Friday, 4 January 2013

Before the Andover Estate: scarlet fever, small pox, English cholera and diptheria

If you look into the Andover and the Six Acres Estates' past you'll hear them described in dry officialese as 1970s slum clearance projects. In 1885 the London Standard ran an article, nowhere near the front page, that shows what those slums had been.* Here it is:

'Dr G. Danford Thomas held an inquest at the Islington's Coroner Court as to the death of Daniel Hemley, aged 6 and a half, lately living with his parents at 51, Alsen-road, Holloway. 

Fanny Hemley, the mother, stated that she had formerly resided at Andover street, from which place she removed, owing to the occupants of the house and the neighbours being all down with various zymotic [infectious] diseases. 

The child was well until Wednesday last, when he complained of pains in his head, and feeling sick, on Thursday saying his neck pained him. On Sunday Witness gave him a powder and put him to bed, but he died the next morning at three o'clock. 

Witness lost a child when at Andover road from diphtheria, and an inquest was held. Mrs Hutchings, landlady of the last Witness, said that she formerly resided at 4, Andover street, Hornsey road and there, owing to the bad drainage all her children were stricken down by disease. 

The drains in the next house were stopped up and the stench was so abominable that it was hardly bearable. The children had had scarlet fever, small pox, English cholera and diptheria there, all these diseases being traceable, in Witness' opinion, to the bad drainage. Witness notified the landlord of the state of the house and he had it disinfected when she left. 

Dr T. H. Wagstaff, of 19, Andover road, stated that he was called to the child, who was then dead, death being due, he found, on making an autopsy, to a severe form of diptheria. 

It arose, in Witness' opinion, from the effects of bad drainage. He believed that the houses were built thirty years ago, under the old system of combination drainage, the effect being that the effluent in one house passed into the next, any foul gas generated in the one passing through the next two or three. The system was not allowed under the New Building Act, and the houses should, Witness thought, be looked to. 

Witness had at present two young people aged 19 and 22 respectively, under his care who were suffering from typhoid fever, and they came from the same infected area. No cases came from the other side of the Hornsey Road.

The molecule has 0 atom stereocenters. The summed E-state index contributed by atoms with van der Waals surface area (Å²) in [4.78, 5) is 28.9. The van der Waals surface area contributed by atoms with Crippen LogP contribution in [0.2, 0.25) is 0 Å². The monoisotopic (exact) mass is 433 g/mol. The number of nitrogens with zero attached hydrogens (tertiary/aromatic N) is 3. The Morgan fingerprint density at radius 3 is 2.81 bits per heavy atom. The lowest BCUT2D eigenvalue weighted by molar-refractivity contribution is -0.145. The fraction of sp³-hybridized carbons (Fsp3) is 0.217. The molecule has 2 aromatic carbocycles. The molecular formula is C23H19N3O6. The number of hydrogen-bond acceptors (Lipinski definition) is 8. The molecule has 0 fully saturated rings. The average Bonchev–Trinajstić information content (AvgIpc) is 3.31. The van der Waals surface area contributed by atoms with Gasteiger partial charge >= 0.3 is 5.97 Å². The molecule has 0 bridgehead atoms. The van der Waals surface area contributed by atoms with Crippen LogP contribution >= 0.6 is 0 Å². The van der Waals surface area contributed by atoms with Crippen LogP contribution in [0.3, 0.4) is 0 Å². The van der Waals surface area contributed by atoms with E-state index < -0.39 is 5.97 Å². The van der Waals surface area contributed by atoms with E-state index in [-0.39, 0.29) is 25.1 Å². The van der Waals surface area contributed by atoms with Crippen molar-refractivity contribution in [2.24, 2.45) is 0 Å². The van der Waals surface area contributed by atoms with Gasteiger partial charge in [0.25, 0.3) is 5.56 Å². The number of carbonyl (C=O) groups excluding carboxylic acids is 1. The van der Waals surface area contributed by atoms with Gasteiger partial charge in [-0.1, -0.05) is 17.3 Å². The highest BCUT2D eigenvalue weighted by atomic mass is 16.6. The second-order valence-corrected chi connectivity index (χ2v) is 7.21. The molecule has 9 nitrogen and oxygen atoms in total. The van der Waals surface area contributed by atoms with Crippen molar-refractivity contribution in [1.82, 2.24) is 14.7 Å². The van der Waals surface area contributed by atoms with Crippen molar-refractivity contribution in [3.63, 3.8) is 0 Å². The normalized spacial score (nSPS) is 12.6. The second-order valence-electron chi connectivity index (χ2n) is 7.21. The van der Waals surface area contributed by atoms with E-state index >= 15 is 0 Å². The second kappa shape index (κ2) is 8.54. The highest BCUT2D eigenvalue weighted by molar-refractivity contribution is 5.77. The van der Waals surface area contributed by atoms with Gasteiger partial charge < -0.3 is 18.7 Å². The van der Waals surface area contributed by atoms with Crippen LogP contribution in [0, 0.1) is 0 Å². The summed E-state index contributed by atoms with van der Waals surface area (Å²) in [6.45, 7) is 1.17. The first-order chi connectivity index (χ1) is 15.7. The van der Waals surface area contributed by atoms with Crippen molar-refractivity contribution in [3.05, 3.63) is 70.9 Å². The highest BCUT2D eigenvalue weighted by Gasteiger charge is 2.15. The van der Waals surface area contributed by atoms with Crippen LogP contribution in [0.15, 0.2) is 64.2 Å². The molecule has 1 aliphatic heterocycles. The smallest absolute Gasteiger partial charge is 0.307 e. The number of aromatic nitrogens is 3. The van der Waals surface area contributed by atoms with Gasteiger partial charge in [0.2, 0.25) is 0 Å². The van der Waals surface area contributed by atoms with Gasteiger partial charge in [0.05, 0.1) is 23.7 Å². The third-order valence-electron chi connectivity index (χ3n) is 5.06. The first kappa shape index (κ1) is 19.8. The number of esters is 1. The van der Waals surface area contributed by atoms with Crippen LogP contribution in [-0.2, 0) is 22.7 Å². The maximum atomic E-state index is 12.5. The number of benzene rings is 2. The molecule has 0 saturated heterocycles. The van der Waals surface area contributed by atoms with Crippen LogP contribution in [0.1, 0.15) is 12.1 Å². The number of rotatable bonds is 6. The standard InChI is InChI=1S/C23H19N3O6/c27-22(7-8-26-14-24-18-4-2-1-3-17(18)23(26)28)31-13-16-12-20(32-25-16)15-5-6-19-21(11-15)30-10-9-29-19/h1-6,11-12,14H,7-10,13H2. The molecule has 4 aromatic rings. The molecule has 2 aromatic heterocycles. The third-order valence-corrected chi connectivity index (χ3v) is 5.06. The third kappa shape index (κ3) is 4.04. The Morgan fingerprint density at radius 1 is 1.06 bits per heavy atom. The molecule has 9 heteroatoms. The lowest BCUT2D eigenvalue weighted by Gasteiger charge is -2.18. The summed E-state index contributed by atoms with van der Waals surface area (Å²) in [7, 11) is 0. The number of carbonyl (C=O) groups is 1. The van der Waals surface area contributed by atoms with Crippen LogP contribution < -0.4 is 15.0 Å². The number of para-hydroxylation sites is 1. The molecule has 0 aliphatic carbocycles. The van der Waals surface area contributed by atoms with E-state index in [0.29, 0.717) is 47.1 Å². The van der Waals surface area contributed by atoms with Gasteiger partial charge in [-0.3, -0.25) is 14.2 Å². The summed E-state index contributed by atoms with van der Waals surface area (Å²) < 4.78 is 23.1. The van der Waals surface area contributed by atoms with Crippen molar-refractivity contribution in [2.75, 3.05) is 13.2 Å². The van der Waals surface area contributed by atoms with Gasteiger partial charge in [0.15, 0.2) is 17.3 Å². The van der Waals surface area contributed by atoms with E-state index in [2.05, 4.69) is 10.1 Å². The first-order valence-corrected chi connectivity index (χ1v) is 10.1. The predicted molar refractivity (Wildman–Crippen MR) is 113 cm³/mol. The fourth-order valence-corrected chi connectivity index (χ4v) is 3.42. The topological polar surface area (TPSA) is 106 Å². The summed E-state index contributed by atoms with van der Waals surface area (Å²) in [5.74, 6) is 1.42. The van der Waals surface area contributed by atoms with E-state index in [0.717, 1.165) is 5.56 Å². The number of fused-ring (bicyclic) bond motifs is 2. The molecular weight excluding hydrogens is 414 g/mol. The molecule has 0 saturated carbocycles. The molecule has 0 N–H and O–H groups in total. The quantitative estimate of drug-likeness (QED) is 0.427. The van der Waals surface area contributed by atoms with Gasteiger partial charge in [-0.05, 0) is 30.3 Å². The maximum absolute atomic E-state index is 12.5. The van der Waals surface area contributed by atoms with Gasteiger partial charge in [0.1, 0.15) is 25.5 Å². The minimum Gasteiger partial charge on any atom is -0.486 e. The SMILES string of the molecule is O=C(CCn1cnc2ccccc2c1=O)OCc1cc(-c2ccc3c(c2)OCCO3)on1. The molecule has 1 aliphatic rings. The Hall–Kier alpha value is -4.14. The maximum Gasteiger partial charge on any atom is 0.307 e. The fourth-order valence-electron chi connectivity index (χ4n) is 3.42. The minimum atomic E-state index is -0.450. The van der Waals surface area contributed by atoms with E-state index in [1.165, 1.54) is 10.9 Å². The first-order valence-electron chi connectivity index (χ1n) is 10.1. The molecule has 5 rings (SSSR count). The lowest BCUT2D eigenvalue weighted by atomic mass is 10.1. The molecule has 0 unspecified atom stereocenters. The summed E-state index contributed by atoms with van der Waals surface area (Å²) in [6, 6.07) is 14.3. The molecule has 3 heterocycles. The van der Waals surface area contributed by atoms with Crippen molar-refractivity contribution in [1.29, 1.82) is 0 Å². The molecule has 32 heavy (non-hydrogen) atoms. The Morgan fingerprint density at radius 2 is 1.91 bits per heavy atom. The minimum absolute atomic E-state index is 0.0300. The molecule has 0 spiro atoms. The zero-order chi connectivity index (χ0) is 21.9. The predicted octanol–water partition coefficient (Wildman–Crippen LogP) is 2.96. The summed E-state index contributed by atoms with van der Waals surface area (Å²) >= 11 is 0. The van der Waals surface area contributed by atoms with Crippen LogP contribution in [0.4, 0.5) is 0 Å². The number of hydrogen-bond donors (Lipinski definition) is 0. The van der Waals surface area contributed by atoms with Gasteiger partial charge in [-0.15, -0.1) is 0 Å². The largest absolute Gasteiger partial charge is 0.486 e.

Dr Thomas said that he had had many cases from the same district, and in each instance a notice had been sent to the Vestry, but no action had been taken in the matter. 

The following verdict was agreed to unanimously: 'That the deceased was found dying, and did die, from the mortal effects of diphtheria; and the Jury having heard in evidence of the prevalence of this disease and other zymotic diseases in the neighbourhood of the place of the death, desire urgently to call the attention of the Vestry to the matter, in the hope that a thorough inspection of the drainage may be made.'

Thanks again to the British Library's online newspaper archive. And many many thanks to plumbing and medicine.

*As noted in comments I've been lazy and not looked into what happened between this trial and the estates being built. I'm not even sure how to find out what happened - suggestions very welcome. 

3 comments:

  1. This is fascinating - I do love that you're keeping this blog!

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  2. Thank you! It's a pleasure to write. Tell me if there's anything you'd like to see covered.

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  3. I am pretty sure the houses which had such unsanitary drainage were demolished in the late Victorian era and replaced with houses with proper sewers. These were then pulled down by the GLC in mid 1970s to build the estates.

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